Finn Juhl designed, built, and furnished his house, Kratvaenget 15 in 1941-42 with his first wife, Inge-Marie Skaarup. It’s located in Ordrup, just outside of Copenhagen. Juhl lived here until his death in 1989, after which Hanne Wilhelm Hansen, a music publisher who lived with Juhl after he and Skaarup divorced, looked after the house. After her death, the home’s furniture and accessories were restored to the state that they were believed to exist when Juhl was alive.

The house, which is about 2,200 square feet, is an early example of an open plan house. It is L-shaped and was erected as two buildings connected by a lower transverse building with the entrance and hall. There is a large living room, a small study and a long wing with a dining room, kitchen, bedroom and bathroom. He designed the house from the inside out, starting with the plan view and adding the façades at the end.

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The main entrance features great color-blocking in typical Finn Juhl colors.

Finn Juhls House in interior design architecture  Category

The seating area right beyond the entrance. Juhl designed the chair, called the Japan Chair, in 1958. The carpet was designed by Anna Thommsen.

Finn Juhls House in interior design architecture  Category

The dining room. Check out the funny little mini sideboard under the shelf. The painting above the shelf is by Asger Jorn and the green one is by Richard Mortensen. Juhl designed the Judas Table in 1949 and the Egyptian Chairs in 1949.

Finn Juhls House in interior design architecture  Category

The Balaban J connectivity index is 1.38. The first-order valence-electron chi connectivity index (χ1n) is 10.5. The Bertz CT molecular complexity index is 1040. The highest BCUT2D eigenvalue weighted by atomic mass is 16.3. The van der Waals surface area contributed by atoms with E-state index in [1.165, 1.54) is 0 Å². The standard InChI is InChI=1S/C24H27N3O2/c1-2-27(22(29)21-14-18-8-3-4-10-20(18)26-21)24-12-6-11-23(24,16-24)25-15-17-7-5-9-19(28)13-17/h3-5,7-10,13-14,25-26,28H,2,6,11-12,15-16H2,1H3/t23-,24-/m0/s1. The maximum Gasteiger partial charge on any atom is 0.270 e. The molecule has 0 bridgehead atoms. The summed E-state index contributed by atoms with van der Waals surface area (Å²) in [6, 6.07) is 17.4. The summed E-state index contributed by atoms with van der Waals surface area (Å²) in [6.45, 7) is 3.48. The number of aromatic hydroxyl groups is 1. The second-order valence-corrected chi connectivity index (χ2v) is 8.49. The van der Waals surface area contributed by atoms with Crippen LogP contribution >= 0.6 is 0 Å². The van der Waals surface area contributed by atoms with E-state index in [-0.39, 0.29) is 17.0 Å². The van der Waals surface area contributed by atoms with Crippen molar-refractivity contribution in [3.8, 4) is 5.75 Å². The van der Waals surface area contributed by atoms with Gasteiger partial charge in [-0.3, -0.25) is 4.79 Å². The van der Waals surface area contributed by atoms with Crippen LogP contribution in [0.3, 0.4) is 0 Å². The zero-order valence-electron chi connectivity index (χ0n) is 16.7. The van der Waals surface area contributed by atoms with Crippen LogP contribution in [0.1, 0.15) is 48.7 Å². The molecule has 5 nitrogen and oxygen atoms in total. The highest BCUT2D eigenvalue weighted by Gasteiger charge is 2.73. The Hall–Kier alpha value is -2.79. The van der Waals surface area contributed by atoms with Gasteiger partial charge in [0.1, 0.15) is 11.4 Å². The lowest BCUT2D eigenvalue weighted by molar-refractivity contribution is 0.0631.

A small bedroom.

Finn Juhls House in interior design architecture  Category

A Kay Bojesen wooden monkey sits on a display shelf.

Finn Juhls House in interior design architecture  Category

Juhl designed the color panel bed in the master bedroom in 1961, as well as the chests of drawers. They remind me of the Bauhaus Nesting Tables by Vitra.

Finn Juhls House in interior design architecture  Category

This is the other half of the master bedroom, beyond the bed. Yes, that’s a dining room table. I think the tour guide said it functioned as a conference table, but I’m not certain. The double chair against the wall is Juhl’s Bench Sofa, the armchairs are FJ48 chairs. The pendant is the Danish Kontrast, designed in 1962 by Poul Henningsen, made of chrome-plated and painted aluminum. An abstract painting by Jean Deyrolle hangs above the small fireplace.

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This is my favorite corner of the house. A lovely 1946 portrait of Juhl’s partner Hanne Wilhelm Hansen painted by Vilhelm Lundstrom hangs above a Finn Juhl Poet Sofa, 1941, right next to the fireplace.

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The back side of the Poet Sofa. Notice the white brick hearth extends all the way into the room to resemble an area rug. The dark red leather chair is Juhl’s Chieftain Chair from 1949. The painting above the side table is by Jean Deyrolle.

Finn Juhls House in interior design architecture  Category

Finn designed the large table in the back, called the Drawing Board, 1950. The chair behind it is the FJ46. He also designed the one next to it, against the wall, complete with ottoman. Around the corner is a banquette . . .

Finn Juhls House in interior design architecture  Category

Voila! The banquette, above which hangs a still life by Vilhelm Lundstrom from 1938. Juhl designed the table in 1968. The upholstered chairs are Juhl’s FJ45 chairs and the other is his NV44 chair.

Finn Juhls House in interior design architecture  Category

The small galley kitchen with open shelving and stainless steel countertops.

Finn Juhls House in interior design architecture  Category

Finn Juhl’s office. There’s an old leather briefcase standing on the floor, behind the chair. Posters advertising his own work and products hang on the bulletin board to the right. The drawing “Two Pitchers” is by Juhl. He also designed the black leather office chair in 1965.

Design Milk’s trip to Copenhagen was hosted by Visit Denmark.